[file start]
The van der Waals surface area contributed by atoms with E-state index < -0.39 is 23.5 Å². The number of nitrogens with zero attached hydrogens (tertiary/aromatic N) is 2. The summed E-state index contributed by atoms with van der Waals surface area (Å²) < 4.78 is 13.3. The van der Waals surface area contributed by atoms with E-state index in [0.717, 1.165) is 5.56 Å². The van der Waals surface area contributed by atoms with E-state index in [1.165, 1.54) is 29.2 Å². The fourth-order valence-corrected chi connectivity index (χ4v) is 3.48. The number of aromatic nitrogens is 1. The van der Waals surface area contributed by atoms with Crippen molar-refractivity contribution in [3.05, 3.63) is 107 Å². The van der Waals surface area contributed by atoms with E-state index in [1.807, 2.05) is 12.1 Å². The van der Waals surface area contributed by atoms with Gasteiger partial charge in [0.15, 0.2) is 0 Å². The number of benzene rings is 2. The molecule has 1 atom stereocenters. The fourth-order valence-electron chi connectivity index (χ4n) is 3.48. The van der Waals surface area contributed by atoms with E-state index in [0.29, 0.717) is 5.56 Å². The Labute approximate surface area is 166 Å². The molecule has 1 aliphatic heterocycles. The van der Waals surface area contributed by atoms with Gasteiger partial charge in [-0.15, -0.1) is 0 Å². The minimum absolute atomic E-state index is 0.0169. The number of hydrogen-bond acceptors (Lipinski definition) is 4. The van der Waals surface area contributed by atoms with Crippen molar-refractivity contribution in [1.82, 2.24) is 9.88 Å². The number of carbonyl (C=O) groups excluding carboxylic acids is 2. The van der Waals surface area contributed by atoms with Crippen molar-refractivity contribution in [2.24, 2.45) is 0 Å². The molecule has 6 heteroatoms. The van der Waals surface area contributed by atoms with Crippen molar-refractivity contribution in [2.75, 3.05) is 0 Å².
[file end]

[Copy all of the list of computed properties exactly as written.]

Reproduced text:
The van der Waals surface area contributed by atoms with E-state index < -0.39 is 23.5 Å². The number of nitrogens with zero attached hydrogens (tertiary/aromatic N) is 2. The summed E-state index contributed by atoms with van der Waals surface area (Å²) < 4.78 is 13.3. The van der Waals surface area contributed by atoms with E-state index in [0.717, 1.165) is 5.56 Å². The van der Waals surface area contributed by atoms with E-state index in [1.165, 1.54) is 29.2 Å². The fourth-order valence-corrected chi connectivity index (χ4v) is 3.48. The number of aromatic nitrogens is 1. The van der Waals surface area contributed by atoms with Crippen molar-refractivity contribution in [3.05, 3.63) is 107 Å². The van der Waals surface area contributed by atoms with E-state index in [1.807, 2.05) is 12.1 Å². The van der Waals surface area contributed by atoms with Gasteiger partial charge in [0.15, 0.2) is 0 Å². The number of benzene rings is 2. The molecule has 1 atom stereocenters. The fourth-order valence-electron chi connectivity index (χ4n) is 3.48. The van der Waals surface area contributed by atoms with E-state index in [0.29, 0.717) is 5.56 Å². The Labute approximate surface area is 166 Å². The molecule has 1 aliphatic heterocycles. The van der Waals surface area contributed by atoms with Gasteiger partial charge in [-0.15, -0.1) is 0 Å². The minimum absolute atomic E-state index is 0.0169. The number of hydrogen-bond acceptors (Lipinski definition) is 4. The van der Waals surface area contributed by atoms with Crippen molar-refractivity contribution in [1.82, 2.24) is 9.88 Å². The number of carbonyl (C=O) groups excluding carboxylic acids is 2. The van der Waals surface area contributed by atoms with Crippen molar-refractivity contribution in [2.24, 2.45) is 0 Å². The molecule has 6 heteroatoms. The van der Waals surface area contributed by atoms with Crippen molar-refractivity contribution in [2.75, 3.05) is 0 Å².